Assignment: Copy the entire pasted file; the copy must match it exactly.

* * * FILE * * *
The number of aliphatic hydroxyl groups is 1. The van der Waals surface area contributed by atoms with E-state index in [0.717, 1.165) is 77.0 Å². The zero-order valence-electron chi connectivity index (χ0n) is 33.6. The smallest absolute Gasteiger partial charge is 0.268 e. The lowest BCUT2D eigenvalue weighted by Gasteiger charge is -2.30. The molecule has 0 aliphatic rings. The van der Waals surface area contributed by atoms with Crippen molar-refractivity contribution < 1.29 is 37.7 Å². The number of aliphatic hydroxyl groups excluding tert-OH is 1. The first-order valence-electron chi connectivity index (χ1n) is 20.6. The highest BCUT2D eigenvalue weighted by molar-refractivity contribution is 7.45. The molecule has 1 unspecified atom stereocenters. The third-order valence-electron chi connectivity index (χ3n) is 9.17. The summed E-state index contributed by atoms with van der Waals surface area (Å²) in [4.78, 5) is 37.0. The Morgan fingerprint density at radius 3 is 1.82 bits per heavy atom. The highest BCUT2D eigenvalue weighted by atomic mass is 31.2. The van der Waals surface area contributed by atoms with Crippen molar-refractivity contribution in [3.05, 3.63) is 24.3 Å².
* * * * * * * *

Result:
The number of aliphatic hydroxyl groups is 1. The van der Waals surface area contributed by atoms with E-state index in [0.717, 1.165) is 77.0 Å². The zero-order valence-electron chi connectivity index (χ0n) is 33.6. The smallest absolute Gasteiger partial charge is 0.268 e. The lowest BCUT2D eigenvalue weighted by Gasteiger charge is -2.30. The molecule has 0 aliphatic rings. The van der Waals surface area contributed by atoms with Crippen molar-refractivity contribution < 1.29 is 37.7 Å². The number of aliphatic hydroxyl groups excluding tert-OH is 1. The first-order valence-electron chi connectivity index (χ1n) is 20.6. The highest BCUT2D eigenvalue weighted by molar-refractivity contribution is 7.45. The molecule has 1 unspecified atom stereocenters. The third-order valence-electron chi connectivity index (χ3n) is 9.17. The summed E-state index contributed by atoms with van der Waals surface area (Å²) in [4.78, 5) is 37.0. The Morgan fingerprint density at radius 3 is 1.82 bits per heavy atom. The highest BCUT2D eigenvalue weighted by atomic mass is 31.2. The van der Waals surface area contributed by atoms with Crippen molar-refractivity contribution in [3.05, 3.63) is 24.3 Å².